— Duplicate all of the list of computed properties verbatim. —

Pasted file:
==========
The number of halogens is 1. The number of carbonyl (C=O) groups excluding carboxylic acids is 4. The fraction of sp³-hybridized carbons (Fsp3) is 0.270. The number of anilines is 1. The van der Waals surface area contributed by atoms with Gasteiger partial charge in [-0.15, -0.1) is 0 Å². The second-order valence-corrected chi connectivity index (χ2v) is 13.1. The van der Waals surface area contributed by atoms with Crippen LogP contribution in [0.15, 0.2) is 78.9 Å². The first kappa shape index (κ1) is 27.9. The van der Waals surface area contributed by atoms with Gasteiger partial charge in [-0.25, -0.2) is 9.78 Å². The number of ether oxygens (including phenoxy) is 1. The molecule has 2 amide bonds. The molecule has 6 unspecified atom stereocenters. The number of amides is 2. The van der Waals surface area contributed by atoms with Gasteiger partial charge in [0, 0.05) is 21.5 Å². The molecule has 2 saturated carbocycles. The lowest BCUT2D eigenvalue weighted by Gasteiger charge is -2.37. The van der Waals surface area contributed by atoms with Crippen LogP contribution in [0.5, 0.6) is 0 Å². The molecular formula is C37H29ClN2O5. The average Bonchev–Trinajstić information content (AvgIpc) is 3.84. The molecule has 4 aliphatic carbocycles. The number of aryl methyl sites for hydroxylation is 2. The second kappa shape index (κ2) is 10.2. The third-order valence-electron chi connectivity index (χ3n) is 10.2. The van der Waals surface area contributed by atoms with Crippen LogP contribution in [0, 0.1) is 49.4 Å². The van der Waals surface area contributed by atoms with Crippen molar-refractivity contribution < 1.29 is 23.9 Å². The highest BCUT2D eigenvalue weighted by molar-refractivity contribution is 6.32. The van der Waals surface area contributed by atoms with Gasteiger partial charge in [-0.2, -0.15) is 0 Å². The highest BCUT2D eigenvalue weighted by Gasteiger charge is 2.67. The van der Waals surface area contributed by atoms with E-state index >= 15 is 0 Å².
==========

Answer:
The number of halogens is 1. The number of carbonyl (C=O) groups excluding carboxylic acids is 4. The fraction of sp³-hybridized carbons (Fsp3) is 0.270. The number of anilines is 1. The van der Waals surface area contributed by atoms with Gasteiger partial charge in [-0.15, -0.1) is 0 Å². The second-order valence-corrected chi connectivity index (χ2v) is 13.1. The van der Waals surface area contributed by atoms with Crippen LogP contribution in [0.15, 0.2) is 78.9 Å². The first kappa shape index (κ1) is 27.9. The van der Waals surface area contributed by atoms with Gasteiger partial charge in [-0.25, -0.2) is 9.78 Å². The number of ether oxygens (including phenoxy) is 1. The molecule has 2 amide bonds. The molecule has 6 unspecified atom stereocenters. The number of amides is 2. The van der Waals surface area contributed by atoms with Gasteiger partial charge in [0, 0.05) is 21.5 Å². The molecule has 2 saturated carbocycles. The lowest BCUT2D eigenvalue weighted by Gasteiger charge is -2.37. The van der Waals surface area contributed by atoms with Crippen LogP contribution in [0.5, 0.6) is 0 Å². The molecular formula is C37H29ClN2O5. The average Bonchev–Trinajstić information content (AvgIpc) is 3.84. The molecule has 4 aliphatic carbocycles. The number of aryl methyl sites for hydroxylation is 2. The second kappa shape index (κ2) is 10.2. The third-order valence-electron chi connectivity index (χ3n) is 10.2. The van der Waals surface area contributed by atoms with Crippen LogP contribution in [0, 0.1) is 49.4 Å². The van der Waals surface area contributed by atoms with Crippen molar-refractivity contribution < 1.29 is 23.9 Å². The highest BCUT2D eigenvalue weighted by molar-refractivity contribution is 6.32. The van der Waals surface area contributed by atoms with Gasteiger partial charge in [-0.2, -0.15) is 0 Å². The highest BCUT2D eigenvalue weighted by Gasteiger charge is 2.67. The van der Waals surface area contributed by atoms with E-state index >= 15 is 0 Å².